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We were able to move very quickly on the Sunday night when it became clear that Lehman was going to fail in a disorderly fashion. And I remember calling my wife on the evening of that Wednesday and telling her to go to the ATM and take whatever cash, I think it was $500, she could up to the limit.In my mind there was some probability that the banks would not open the next day.

The only question in my mind is how big a crisis, how big a wake-up call do you need, for this realization to sink in. El-Erian: It's hard to figure out exactly what the Sputnik moment will be, but it will come from one of three areas. This notion that suddenly there is an instability and you get very large moves in financial markets that then threaten the economy. The most likely risk of a market accident comes from the delusion of liquidity — this notion that people believe that liquidity will be available to them when they want to reposition their portfolio, because the paradigm has changed. And it's pretty consistent whether it's the US or Europe.This is an implementation issue, which is in turn a political issue.So if you look historically, what tends to happen when you have an engineering solution but no political will is either the solution never gets implemented or, alternatively, something shocks the system to make the implementation occur. It's called that because of the historical precedent of the late ’50s, when the US woke up to the reality that the USSR had succeeded in sending a satellite into space.Moshinsky: You’ve said we’re approaching a T-junction for the global economy, where a sudden financial crisis prompts governments to come together and kick-start growth. El-Erian: The last few years have been defined by two major characteristics.One is that, while growth has been insufficient, it has been relatively stable.Then suddenly the political class responded to what they viewed as a national threat.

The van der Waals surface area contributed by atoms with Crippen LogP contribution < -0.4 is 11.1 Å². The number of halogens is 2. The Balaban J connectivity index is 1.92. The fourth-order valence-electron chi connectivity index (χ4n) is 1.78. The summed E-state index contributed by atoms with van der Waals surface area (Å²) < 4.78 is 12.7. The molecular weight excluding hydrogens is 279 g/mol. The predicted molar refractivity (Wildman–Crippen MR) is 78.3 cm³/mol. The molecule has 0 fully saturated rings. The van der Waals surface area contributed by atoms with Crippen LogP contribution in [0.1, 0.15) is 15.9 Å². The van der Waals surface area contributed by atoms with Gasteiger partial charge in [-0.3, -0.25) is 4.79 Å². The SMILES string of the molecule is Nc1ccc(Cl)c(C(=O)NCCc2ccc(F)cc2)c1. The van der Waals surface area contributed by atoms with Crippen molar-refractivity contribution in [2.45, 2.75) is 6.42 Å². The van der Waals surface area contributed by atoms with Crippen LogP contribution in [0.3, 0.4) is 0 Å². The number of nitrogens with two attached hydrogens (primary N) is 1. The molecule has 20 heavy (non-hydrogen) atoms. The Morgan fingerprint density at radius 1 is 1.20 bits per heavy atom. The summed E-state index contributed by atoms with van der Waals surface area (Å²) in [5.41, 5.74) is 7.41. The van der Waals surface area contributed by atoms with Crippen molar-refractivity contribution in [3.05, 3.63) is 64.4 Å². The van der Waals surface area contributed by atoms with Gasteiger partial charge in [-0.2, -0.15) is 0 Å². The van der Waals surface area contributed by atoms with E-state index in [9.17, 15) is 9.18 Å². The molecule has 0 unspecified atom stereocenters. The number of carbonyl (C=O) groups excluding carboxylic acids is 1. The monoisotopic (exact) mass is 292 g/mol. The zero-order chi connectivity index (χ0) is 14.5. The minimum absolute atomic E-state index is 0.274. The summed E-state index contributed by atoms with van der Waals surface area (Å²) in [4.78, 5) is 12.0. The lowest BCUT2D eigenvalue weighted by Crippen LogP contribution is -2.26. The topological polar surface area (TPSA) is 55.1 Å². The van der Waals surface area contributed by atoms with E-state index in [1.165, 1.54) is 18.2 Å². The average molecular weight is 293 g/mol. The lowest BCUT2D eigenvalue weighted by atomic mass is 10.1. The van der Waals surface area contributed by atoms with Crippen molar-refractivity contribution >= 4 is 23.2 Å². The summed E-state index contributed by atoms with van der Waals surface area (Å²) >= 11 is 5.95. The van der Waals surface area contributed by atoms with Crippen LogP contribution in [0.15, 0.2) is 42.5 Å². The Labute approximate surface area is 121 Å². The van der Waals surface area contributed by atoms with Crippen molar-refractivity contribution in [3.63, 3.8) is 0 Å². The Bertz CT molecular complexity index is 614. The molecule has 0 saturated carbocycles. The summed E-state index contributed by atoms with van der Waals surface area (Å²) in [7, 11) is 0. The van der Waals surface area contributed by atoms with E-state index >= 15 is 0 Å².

The US very quickly caught up with the Soviet Union and got ahead of them in the space race.

Then you got one of the very rare instances of global policy coordination, which culminated in the April 2009 G-20 meetings in London. How bad a market accident, how bad a political dysfunction, how bad an economic slowdown do you need as a wake-up call?

Moshinsky: And by "act" you mean something similar to that spirit of 2009? Moshinsky: Where were you the weekend Lehman Brothers went down?

I remember very clearly boxes of donuts and pizzas in there and three scenarios on the board.

Scenario one was the Bear Stearns scenario, which was that a bigger bank would take over Lehman and the system would reset on Monday morning without much destruction.

So the period up to 2007, 2008 was the unfortunate romance.